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BOSTON (TheStreet) -- The best financial advice for the growing number of Baby Boomers eagerly approaching retirement is: "Don't."

That's because a decade of dismal stock market returns, curtailed employer pension plans, poor saving habits, and plunging home values means that fewer than half of those now approaching retirement have enough money to retire comfortably, including Social Security benefits, which don't begin in full until age 66.

A recent study by Boston College's Center for Retirement Research concludes that those approaching retirement ought to work as long as they can to postpone filing for Social Security, save money, take on a reverse mortgage in retirement if there is substantial equity, and pick conservative investments and stick with them.

Gyrating 401(k) and IRA retirement fund balances and the low yields from fixed-income investments also have those approaching retirement or who have just entered it flocking to financial advisers for help in deciding upon how to allocate their portfolios to limit risk.

But the study says the best tack is to pick some conservative investments and stick with them, then focus on other efforts elsewhere. "Financial advice tends to focus on financial assets, but other levers may be more important for most households" as they prepare for retirement.

"Asset allocation is less potent than the alternatives, particularly working longer, and, even for those with substantial financial assets, it is less important than one would expect," it said.

In fact, the average household facing retirement owns less than $100,000 in 401(k) and other liquid investments, according to the study, led by Alicia Munnell, the director of the Center for Retirement Research.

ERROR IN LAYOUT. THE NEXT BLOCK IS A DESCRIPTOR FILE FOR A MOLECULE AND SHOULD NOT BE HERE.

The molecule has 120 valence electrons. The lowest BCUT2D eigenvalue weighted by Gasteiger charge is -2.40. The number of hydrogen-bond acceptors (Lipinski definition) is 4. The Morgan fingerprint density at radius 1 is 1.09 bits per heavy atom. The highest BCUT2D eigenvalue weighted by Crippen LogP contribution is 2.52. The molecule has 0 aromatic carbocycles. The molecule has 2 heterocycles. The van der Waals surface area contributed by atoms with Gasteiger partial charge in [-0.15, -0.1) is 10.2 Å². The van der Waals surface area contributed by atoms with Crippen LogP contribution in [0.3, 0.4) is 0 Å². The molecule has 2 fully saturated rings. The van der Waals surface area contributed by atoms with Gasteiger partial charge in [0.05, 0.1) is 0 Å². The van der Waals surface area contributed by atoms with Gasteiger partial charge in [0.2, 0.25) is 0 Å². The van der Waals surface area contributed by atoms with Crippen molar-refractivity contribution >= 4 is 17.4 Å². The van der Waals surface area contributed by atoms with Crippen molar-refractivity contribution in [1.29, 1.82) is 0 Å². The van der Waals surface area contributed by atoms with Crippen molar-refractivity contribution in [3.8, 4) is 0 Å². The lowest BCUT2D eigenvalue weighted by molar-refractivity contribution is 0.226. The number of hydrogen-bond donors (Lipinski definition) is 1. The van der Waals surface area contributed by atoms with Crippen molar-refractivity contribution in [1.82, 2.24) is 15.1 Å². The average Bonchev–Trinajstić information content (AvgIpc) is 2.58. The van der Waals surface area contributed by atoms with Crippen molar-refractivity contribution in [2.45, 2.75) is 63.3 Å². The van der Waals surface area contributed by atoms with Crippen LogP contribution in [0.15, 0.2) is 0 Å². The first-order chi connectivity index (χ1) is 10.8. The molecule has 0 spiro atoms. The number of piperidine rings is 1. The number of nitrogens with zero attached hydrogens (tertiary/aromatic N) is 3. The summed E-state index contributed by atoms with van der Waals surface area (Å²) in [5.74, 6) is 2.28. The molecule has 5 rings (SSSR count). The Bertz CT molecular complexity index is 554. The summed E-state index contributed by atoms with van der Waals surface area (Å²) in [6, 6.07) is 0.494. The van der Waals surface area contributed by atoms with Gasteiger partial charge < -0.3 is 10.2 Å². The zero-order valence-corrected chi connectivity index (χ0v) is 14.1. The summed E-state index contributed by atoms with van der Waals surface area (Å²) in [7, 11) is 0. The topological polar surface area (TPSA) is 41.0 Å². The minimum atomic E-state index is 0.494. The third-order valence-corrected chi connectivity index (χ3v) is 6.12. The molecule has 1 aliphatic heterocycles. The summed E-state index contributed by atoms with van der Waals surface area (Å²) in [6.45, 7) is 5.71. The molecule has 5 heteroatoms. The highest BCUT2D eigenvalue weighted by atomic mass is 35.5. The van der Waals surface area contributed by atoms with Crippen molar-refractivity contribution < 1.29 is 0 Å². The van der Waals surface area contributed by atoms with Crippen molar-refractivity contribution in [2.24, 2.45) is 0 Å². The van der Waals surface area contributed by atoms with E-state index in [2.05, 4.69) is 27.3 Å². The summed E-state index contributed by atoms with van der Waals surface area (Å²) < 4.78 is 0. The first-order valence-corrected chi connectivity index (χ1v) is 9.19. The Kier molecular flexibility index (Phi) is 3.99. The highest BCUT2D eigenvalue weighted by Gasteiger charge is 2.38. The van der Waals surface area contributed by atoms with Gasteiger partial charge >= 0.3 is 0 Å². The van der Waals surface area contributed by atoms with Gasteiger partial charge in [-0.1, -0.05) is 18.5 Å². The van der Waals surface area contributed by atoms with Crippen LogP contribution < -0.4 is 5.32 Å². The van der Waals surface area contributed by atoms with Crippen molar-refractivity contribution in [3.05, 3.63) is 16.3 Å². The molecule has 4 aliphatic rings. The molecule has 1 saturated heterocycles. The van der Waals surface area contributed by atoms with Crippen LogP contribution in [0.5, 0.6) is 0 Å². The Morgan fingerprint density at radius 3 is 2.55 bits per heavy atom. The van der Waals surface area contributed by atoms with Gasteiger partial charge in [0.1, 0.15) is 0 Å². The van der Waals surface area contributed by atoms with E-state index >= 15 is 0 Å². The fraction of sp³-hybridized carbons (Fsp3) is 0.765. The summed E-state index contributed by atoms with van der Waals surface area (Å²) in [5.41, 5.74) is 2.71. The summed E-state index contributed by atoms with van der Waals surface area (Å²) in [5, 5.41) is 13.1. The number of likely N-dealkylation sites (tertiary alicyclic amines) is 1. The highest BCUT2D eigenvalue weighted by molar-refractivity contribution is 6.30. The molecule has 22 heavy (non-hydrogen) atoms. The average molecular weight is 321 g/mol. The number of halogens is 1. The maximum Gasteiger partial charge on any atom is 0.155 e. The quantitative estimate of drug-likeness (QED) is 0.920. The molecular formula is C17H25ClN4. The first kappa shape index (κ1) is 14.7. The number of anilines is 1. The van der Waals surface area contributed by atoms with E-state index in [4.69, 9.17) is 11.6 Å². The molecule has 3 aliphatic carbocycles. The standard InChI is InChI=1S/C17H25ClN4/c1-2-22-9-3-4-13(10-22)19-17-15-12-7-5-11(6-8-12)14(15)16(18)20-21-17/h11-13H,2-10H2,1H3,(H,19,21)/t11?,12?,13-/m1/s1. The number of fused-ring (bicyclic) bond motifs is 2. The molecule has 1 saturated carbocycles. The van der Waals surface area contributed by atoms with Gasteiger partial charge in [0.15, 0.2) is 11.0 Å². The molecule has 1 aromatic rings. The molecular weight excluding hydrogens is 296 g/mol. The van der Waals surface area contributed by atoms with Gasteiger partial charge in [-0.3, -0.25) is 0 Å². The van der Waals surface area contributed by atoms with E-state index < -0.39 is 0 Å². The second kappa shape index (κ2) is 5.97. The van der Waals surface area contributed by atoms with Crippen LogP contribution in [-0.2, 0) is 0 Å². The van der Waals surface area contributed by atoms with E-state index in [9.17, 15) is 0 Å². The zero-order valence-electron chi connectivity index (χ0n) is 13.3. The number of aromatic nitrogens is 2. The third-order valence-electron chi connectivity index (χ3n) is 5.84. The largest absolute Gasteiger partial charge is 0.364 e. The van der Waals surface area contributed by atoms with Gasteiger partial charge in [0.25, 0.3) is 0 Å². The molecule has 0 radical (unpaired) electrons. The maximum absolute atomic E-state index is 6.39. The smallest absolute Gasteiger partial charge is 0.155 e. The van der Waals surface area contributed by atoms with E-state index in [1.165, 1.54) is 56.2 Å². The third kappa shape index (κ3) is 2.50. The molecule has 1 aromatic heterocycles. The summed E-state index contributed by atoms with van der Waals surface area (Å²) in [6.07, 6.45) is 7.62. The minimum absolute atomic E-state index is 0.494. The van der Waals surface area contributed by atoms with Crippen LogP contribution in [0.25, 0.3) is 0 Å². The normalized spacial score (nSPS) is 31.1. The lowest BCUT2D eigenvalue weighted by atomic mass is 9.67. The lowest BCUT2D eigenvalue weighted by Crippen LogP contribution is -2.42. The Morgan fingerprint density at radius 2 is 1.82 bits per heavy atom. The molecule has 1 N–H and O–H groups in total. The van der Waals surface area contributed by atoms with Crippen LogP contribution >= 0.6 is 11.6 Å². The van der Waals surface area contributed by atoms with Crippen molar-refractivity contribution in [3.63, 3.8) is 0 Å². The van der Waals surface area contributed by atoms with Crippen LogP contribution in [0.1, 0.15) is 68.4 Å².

Given that amount of money, "for many people, even perfect investing is unlikely to have a significant effect on their well-being in retirement," the study says.

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That $100,000 in savings won't last long as it will provide only $5,000 a year, over a 20-year retirement, not enough to allow for a comfortable retirement even when supplemented by Social Security, said the study, which is based on an analysis of data provided by the Health and Retirement Study, which conducts a national survey of older households annually.

Nevertheless, many Boomers are retiring and filing for Social Security benefits at age 62, the first year they're eligible. Some do it for health reasons as they can no longer work, others because they're among the long-term unemployed and need the money now, and a lucky few because they can afford to.

The true retirement age, when an individual is entitled to 100% of Social Security benefits, is age 66 for those born between 1943 and 1954.

The future is bleaker for those taking early benefits, the study says, as it's expected that 74% of the households that choose the earliest filing date of 62 will fall short of the money they need to live comfortably.

But delaying retirement until age 66, instead of 62, increases Social Security benefits by at least one third and if one waits until age 67, the odds that you won't have enough replacement income to live on comfortably declines markedly, to 47%.

It's estimated that a household will need retirement replacement income of 75% of pre-retirement income to live comfortably.

As for a reverse mortgage, "the typical U.S. household approaching retirement has nearly $140,000 in home equity, making it the largest asset outside of Social Security," said the study.

Reverse mortgages allow those age 62 or older to tap their home equity while remaining in their home by taking a loan on that equity over the period they expect to live there with the understanding that the loan is repaid when the retiree moves to another living arrangement or dies.

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